> Table of Contents > Herpes Zoster (Shingles)
Herpes Zoster (Shingles)
Robert J. Hyde, MD, MA, NRP, FACEP
image BASICS
DESCRIPTION
  • Results from reactivation of latent varicella-zoster virus (human herpesvirus type 3) infection
  • Postherpetic neuralgia (PHN) is defined as pain persisting at least 1 month after rash has healed. The term zoster-associated pain is more clinically useful.
  • Usually presents as a painful unilateral vesicular eruption with a dermatomal distribution
  • System(s) affected: nervous; integumentary; exocrine
  • Synonym(s): shingles
EPIDEMIOLOGY
Predominant sex: male = female
Incidence
  • Incidence increases with age. 2/3 of cases occur in adults age ≥50 years. Incidence is increasing overall as the U.S. population ages.
  • Herpes zoster: 4/1,000 person-years (1)
  • PHN: 18% in adult patients with herpes zoster; 33% in patients ≥79 years of age
Prevalence
Nearly 1 million new cases of herpes zoster annually
Pregnancy Considerations
May occur during pregnancy
Geriatric Considerations
  • Increased incidence of zoster outbreaks
  • Increased incidence of PHN
Pediatric Considerations
  • Occurs less frequently in children
  • Has been reported in newborns infected in utero
ETIOLOGY AND PATHOPHYSIOLOGY
Reactivation of varicella-zoster virus from dorsal root/cranial nerve ganglia. Upon reactivation, the virus replicates within neuronal cell bodies, and virions are carried along axons to dermatomal skin zones, causing local inflammation and vesicle formation.
RISK FACTORS
  • Increasing age
  • Immunosuppression (malignancy or chemotherapy)
  • HIV infection
  • Use of immunosuppressant drugs (e.g., following organ transplant surgery)
  • Spinal surgery
GENERAL PREVENTION
  • Herpes zoster vaccination (Zostavax) is recommended by Advisory Committee on Immunization Practices (ACIP) for patients ≥60 years (FDA-approved for patients >50 years) (2,3,4):
    • Vaccine reduces cases of zoster and the incidence of PHN (5,6).
  • Patients with active zoster may transmit disease-causing varicella virus (chickenpox) to susceptible persons.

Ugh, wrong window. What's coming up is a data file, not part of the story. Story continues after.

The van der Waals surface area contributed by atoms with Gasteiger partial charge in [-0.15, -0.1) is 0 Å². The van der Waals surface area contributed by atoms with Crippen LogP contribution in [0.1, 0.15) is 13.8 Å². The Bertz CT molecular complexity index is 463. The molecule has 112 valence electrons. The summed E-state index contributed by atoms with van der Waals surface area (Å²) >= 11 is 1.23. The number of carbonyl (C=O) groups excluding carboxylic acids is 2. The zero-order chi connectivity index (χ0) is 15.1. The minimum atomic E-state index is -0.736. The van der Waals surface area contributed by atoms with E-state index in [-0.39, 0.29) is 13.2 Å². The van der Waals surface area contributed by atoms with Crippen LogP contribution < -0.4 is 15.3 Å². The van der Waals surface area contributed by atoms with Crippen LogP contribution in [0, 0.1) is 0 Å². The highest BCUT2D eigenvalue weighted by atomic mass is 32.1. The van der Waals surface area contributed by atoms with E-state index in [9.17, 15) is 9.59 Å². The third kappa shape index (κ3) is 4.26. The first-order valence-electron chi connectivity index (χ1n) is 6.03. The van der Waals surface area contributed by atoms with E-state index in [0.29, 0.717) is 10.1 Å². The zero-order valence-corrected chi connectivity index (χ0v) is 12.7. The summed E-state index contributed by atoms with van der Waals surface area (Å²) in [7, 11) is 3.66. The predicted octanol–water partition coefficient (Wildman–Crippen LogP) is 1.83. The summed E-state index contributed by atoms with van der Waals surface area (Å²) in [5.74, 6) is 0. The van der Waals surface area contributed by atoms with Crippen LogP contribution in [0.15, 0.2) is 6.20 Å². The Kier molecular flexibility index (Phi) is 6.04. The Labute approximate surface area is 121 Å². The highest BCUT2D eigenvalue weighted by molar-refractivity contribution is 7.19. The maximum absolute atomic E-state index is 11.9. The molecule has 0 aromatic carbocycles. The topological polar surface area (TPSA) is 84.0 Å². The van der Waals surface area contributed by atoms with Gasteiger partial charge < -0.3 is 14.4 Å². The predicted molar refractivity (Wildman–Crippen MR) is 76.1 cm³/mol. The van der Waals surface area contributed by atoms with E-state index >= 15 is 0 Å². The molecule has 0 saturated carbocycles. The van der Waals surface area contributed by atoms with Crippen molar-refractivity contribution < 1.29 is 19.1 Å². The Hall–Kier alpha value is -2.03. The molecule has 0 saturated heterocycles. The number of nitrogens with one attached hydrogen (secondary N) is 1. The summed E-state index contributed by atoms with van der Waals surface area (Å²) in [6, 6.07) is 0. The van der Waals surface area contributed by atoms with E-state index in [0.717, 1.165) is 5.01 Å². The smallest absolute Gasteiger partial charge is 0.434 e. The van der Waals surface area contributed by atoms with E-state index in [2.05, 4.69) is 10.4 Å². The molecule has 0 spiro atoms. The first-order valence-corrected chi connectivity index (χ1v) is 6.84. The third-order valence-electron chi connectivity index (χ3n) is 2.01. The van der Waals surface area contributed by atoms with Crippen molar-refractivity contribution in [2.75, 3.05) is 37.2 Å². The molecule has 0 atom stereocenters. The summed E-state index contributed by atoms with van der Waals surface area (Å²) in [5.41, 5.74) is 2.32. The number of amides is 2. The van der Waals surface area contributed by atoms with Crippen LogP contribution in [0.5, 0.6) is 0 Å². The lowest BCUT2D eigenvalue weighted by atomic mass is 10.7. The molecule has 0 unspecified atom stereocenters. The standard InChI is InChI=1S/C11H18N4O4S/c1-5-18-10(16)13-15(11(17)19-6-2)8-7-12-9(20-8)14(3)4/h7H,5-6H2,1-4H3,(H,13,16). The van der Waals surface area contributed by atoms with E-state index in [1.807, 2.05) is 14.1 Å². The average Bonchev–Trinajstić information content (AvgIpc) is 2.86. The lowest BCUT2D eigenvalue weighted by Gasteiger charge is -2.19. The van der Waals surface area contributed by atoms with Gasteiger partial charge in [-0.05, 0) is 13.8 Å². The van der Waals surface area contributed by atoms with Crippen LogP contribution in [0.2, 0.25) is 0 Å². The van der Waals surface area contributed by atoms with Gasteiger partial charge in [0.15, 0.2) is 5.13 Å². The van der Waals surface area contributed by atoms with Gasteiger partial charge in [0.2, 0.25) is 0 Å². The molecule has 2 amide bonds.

COMMONLY ASSOCIATED CONDITIONS
Immunocompromised individuals, HIV infection, posttransplantation, immunosuppressive drugs, and malignancy
image DIAGNOSIS
PHYSICAL EXAM
  • Acute phase
    • Rash: initially erythematous and maculopapular; evolves rapidly to grouped vesicles
    • Vesicles become pustular and/or hemorrhagic in 3 to 4 days.
    • Weakness (1% have weakness in distribution of rash)
    • Resolution of rash, with crusts separating by 14 to 21 days
  • Possible sine herpete (zoster without rash) and other chronic disorders associated with varicellazoster virus without the typical rash
    • Herpes zoster ophthalmicus (HZO). Vesicles on tip of the nose (Hutchinson sign) indicate involvement of the external branch of cranial nerve V; associated with increased incidence of ocular zoster.
  • Chronic phase
    • PHN (15% overall; increases with age)
    • A small percentage (1-5%) may affect the motor nerves, causing weakness (zoster motorius); facial nerve (e.g., Ramsay Hunt syndrome); spinal motor radiculopathies.
DIFFERENTIAL DIAGNOSIS
  • Rash
    • Herpes simplex virus
    • Coxsackievirus
    • Contact dermatitis
    • Superficial pyoderma
  • Pain
    • Cholecystitis
    • Appendicitis
    • Nephrolithiasis
    • Pleuritis
    • Myocardial infarction
    • Diabetic neuropathy
DIAGNOSTIC TESTS & INTERPRETATION
Initial Tests (lab, imaging)
Rarely necessary because clinical appearance is sufficiently distinctive
Follow-Up Tests & Special Considerations
  • Viral culture
  • Tzanck smear (does not distinguish from herpes simplex, and false-negative results occur)
  • Polymerase chain reaction
  • Immunofluorescent antigen staining
  • Varicella-zoster-specific IgM
Test Interpretation
  • Multinucleated giant cells with intralesional inclusion
  • Lymphatic infiltration of sensory ganglia with focal hemorrhage and nerve cell destruction
image TREATMENT
GENERAL MEASURES
  • Treatment is directed to control symptoms and prevent complications.
  • Antiviral therapy decreases viral replication, lessens inflammation and nerve damage, and reduces the severity and duration of long-term pain.
  • Prompt analgesic control may shorten the duration of zoster-associated pain.
  • Lotions, such as calamine and colloidal oatmeal, may help reduce itching and burning sensation.
MEDICATION
First Line
  • Acute treatment
    • Antiviral agents initiated within 72 hours of skin lesions help relieve symptoms, speed resolution, and prevent or mitigate PHN (7)[A].
    • Valacyclovir: 1,000 mg PO TID for 7 days
    • Famciclovir: 500 mg PO TID for 7 days
    • Acyclovir: 800 mg q4h (5 doses daily) for 7 days
  • Analgesics (acetaminophen, NSAIDs)
  • Corticosteroids given acutely during zoster infection do not prevent PHN (8).
    • Tricyclic antidepressants (TCAs; amitriptyline 25 mg at bedtime and other low-dose TCAs) relieve pain acutely and may reduce pain duration; dose may be titrated up to 75 to 150 mg/day as tolerated.